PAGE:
In the wake of upcoming turn based artillery giant Worms: Revolution, the sheer vacancy of this genre becomes ever more apparent. The genre is populated almost exclusively by Worms, but there are a few other games which have made a name for themselves over the years. One such competitor which has maintained popularity throughout its existence is Gunbound. This free to play online artillery game just had its 7th anniversary since its inception in Korea back in 2005. Developer Softnyx’s approach to the genre includes an extensive item-based stat customization engine as well as several different “mobiles”, each with different elements and stats. At the heart of the game is aiming and shooting, but there’s something strangely deep about it too.
When you boot up a game of Gunbound today in 2012, you’ll note not much has changed in the UI over the last several years. The game has never had a graphical update (that we can tell), you still can’t change the resolution, and there’s still not enough information on each mobile in the mobile selection screen. That said, the amount of content has at least doubled in every respect including mobiles, items, maps, and game modes. While estranged from its early adopters by a lack of true game experience upgrades, if Softnyx were to join Nexon (developers of Dungeon Fighter Live) on Xbox Live Arcade and beef up the presentation of Gunbound, this mobile blastin’ multiplayer game could be just as addictive as it was on PC.
What should change:
Presentation – While charming, the graphics featured in Gunbound are almost 10 years old now. Many games ranging from Dragon Ball Z to Tales of Vesperia have featured beautiful Japanese anime-themed visuals rendered in 3D. If that’s too much, go the Jet Set Radio route and get it on with the cel shading. Even simply sharpening the visuals and improving the textures in compliance with larger resolutions would be welcome. We don’t need an overhaul here, but as it is now it might be seen as “cheap” in the current gaming landscape.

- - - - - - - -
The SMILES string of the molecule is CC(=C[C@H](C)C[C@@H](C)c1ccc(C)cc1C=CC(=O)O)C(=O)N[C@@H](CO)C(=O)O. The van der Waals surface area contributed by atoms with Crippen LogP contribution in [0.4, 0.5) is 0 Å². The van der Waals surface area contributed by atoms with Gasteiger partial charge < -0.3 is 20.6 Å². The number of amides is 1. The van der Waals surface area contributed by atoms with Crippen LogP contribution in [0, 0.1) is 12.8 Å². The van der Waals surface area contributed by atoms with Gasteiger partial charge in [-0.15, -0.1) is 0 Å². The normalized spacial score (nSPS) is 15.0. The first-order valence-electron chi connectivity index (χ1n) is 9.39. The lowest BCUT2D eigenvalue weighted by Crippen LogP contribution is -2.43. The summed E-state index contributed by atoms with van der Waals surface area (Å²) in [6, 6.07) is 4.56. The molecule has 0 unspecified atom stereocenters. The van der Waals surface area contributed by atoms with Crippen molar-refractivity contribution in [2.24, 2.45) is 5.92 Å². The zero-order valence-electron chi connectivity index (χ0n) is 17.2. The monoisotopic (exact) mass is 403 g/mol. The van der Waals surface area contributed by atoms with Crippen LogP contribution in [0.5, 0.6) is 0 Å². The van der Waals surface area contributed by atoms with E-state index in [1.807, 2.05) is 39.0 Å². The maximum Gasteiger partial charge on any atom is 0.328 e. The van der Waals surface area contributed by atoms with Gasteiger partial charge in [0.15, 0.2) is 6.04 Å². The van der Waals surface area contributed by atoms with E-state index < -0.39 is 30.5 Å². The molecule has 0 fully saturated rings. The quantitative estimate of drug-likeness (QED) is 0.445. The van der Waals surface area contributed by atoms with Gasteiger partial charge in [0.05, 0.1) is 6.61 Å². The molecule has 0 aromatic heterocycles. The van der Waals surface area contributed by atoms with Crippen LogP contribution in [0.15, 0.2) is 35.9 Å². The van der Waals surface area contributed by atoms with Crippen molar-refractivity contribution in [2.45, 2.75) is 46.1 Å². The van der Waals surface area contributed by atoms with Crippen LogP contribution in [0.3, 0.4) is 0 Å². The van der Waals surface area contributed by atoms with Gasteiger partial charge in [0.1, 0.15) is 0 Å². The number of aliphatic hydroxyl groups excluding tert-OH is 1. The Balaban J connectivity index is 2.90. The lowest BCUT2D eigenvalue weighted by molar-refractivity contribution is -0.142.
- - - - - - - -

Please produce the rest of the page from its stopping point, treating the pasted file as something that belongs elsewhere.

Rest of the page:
Information – In typical free to play game style, there’s never enough information about how things work throughout this game’s menu system. For instance, each different mobile has a type to it, and each type has a strength and a weakness; one can only know this by reading the guide on Softnyx’s website. Put information like that in the game, and explain how the heck Assassin and Princess work while you’re at it!
Matchmaking – The lobby system is a staple in the F2P online game space, it’s something Korean developers/publishers feature quite often in their non-MMO excursions, but it won’t work on consoles. A traditional matchmaking experience would be lovely here: quick matches, teaming up with friends before entering the queue and private matches should round out a generic but welcomed matchmaking suite.
What should stay the same:
The content – There’s quite a bit in this game after all these years, there’s almost too much content at this point. Considering you have to put in a lot of time with each mobile to really understand how best to take advantage of its playstyle, there is a ridiculous amount of time to be spent with just the basics. On top of a massive store with, again, arguably too many items, they may even want to cut back a bit. For simplicity’s sake, however, let’s say that what they’ve got is plenty; maybe throw in an XBLA exclusive mobile for celebration’s sake.
The mechanics – The game works great. In fact, we’re pretty sure other than added in-game effects, new modes and mobiles, this game hasn’t changed much in 7 years. There’s no critical errors (read: stylistic choices are not critical errors, even if some of them are confusing at first) that ruin the game, there’s no glaring shortcomings, there aren’t even any long-term shortcomings.
Why it would succeed:
It’s a fun game, people have been playing it for years, and it’s got a great mix of casual and competitive. The charming, cutesy and decidedly Asian-styled graphics are widely appreciated by some, though it’s up for debate whether a drab military re-theme would actually sell better (a depressing argument to give credence to). Gunbound is also perfectly setup to be played online or local due to its team based nature and, if it must come down to it, it’s not Worms. An artillery shooter that isn’t Worms.
Who doesn’t love options?